You only have to answer correctly between 93 and 106 of the 150 scored items. (There are 20 additional questions that are not scored. This document has a more detailed explanation: www.aswb.org/exam-candidates/about-the-exams/exam-scoring/) You may find it reassuring to remember that you will pass even if you get no more than 71% correct. Missing a few questions about esoteric topics won’t matter. Use this fact to help you relax while studying and during the exam.
Consider Taking an Exam Prep Class
I also took a two-day exam prep class offered by NASW-MD and taught by Corey Beauford, LICSW. The main thing I learned in the class was to separate “exam world” from “real world.” There are two aspects to this advice. First, when a question presents you with a scenario, do not insert details you know from your work experience. Only use the information specifically provided in the question. Second, the ASWB may have very different beliefs about correct clinical practice compared to you have seen in your clinical experiences. This is why I recommend below that you take the ASWB practice exam so you can learn to think like the ASWB question writers.
Many exam prep classes include a set of study materials and practice tests. The study guide I received in my class was useful because the author did not try to be comprehensive, but pointed out what material would be most likely to be on the exam.
Study the NASW Code of Ethics
Although the code of ethics is a very short document, it is highly important on the exam.
I recommend learning the code of ethics well because it is by far the easiest 18% of the clinical exam to prepare for. Ethics is even more important on the master’s level exam, where it comprises 27% of the content.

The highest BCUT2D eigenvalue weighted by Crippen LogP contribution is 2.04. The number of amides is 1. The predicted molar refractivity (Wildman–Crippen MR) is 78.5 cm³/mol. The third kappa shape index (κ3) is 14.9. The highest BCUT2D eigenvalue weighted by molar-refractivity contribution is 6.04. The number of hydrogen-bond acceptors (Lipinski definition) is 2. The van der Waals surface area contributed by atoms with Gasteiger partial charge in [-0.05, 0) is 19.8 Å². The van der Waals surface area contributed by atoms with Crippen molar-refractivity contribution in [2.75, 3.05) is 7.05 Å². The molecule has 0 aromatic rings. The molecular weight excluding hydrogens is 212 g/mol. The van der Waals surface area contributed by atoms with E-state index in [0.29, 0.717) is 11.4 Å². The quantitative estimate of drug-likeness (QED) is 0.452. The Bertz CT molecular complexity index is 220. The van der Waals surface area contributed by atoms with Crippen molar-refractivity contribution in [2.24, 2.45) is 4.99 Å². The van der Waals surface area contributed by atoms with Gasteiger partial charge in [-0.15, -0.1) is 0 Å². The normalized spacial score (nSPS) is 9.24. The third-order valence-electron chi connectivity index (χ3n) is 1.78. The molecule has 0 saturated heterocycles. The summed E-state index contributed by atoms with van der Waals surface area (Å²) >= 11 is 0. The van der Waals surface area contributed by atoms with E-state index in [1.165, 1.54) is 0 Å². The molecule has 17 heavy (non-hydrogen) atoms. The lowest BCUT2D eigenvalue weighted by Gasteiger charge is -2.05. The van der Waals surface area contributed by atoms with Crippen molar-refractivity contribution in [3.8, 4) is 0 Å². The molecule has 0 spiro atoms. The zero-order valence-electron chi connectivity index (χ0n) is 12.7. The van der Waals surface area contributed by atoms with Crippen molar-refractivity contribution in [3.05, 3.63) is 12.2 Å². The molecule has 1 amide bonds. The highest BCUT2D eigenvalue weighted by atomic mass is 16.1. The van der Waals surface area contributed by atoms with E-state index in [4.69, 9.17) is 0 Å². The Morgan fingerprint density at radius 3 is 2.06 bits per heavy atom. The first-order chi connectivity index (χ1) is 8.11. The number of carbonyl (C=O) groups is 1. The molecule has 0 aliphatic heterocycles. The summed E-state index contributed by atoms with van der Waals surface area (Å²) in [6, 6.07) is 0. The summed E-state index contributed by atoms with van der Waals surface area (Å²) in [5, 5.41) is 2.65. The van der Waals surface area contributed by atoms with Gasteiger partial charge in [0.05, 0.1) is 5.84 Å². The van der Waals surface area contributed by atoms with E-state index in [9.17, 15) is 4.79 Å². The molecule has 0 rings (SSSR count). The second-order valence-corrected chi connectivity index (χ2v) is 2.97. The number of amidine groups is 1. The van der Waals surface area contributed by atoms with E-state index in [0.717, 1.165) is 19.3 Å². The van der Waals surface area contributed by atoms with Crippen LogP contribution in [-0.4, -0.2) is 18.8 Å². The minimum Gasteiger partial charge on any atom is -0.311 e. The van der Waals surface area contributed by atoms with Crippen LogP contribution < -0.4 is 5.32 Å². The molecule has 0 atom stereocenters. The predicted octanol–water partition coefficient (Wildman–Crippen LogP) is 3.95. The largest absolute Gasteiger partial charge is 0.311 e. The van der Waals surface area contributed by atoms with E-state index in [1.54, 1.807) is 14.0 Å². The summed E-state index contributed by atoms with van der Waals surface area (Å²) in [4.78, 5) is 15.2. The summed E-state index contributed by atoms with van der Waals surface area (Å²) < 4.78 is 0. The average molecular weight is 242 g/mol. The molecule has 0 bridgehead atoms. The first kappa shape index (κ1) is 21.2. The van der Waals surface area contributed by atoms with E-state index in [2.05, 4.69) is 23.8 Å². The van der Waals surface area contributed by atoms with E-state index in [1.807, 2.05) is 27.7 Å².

Know the "First/Next" and "Best/Most Reasonable" Acronyms
The tests I took had many “What would you do first?” and “What would you do next?” questions. To help with those questions, you can use the FAREAFI acronym.
- F: Feelings of client must be acknowledged first. Begin building rapport.
- A: Assess
- R: Refer
- E: Educate
- A: Advocate
- F: Facilitate
- I: Intervene
To use this acronym, your goal is to select the response that is closest in hierarchy to the first letter/item of FAREAFI. I don't think my exam required any answers past FAR.
A similar acronym is AASPIRINS, which is used in the same manner for questions asking "What is the best action?" or "What is the most reasonable action plan?"
- A: Acknowledge client. Begin building rapport.
- A: Assess
- S: Start where the patient is at
- P: Protect life. Determine/prevent danger to client and others.
- I: Intoxicated do not treat. Refer.
- R: Rule out medical issue
- I: Informed consent
- N: Non-judgmental stance
- S: Support patient self-determination
I didn’t memorize the acronyms, but I did remember the gist of them, which helped me answer a number of questions. There is additional instruction on using these acronyms here:
Take the ASWB Online Practice Exam
For me, the most helpful step was taking the ASWB online practice exam. Most importantly, passing the practice test gave me confidence in knowing that I was probably going to pass the exam. In addition, for both the masters and clinical exams, some of the real exam questions on my exams were very similar to those on the online practice exam. After you take the ASWB online practice exam, be sure to study the ASWB’s explanations for the “correct” answers on the practice exam. That will help you get into the mindset that the ASWB uses when they create exam questions.
Take the online practice exam at least a week before the real exam so you’ll have enough time to reschedule the actual exam if you decide that you’re not ready. There is no penalty or cost for rescheduling, as long as you do so within the permitted time frame.
If I Pass the Practice Exam Will I Pass the Real Exam?
Although most who pass the practice test also pass the real exam, a few don’t. This could occur because your actual test contained very different questions from those on the practice test. Or it may happen because you changed your test-taking behaviors for the real test.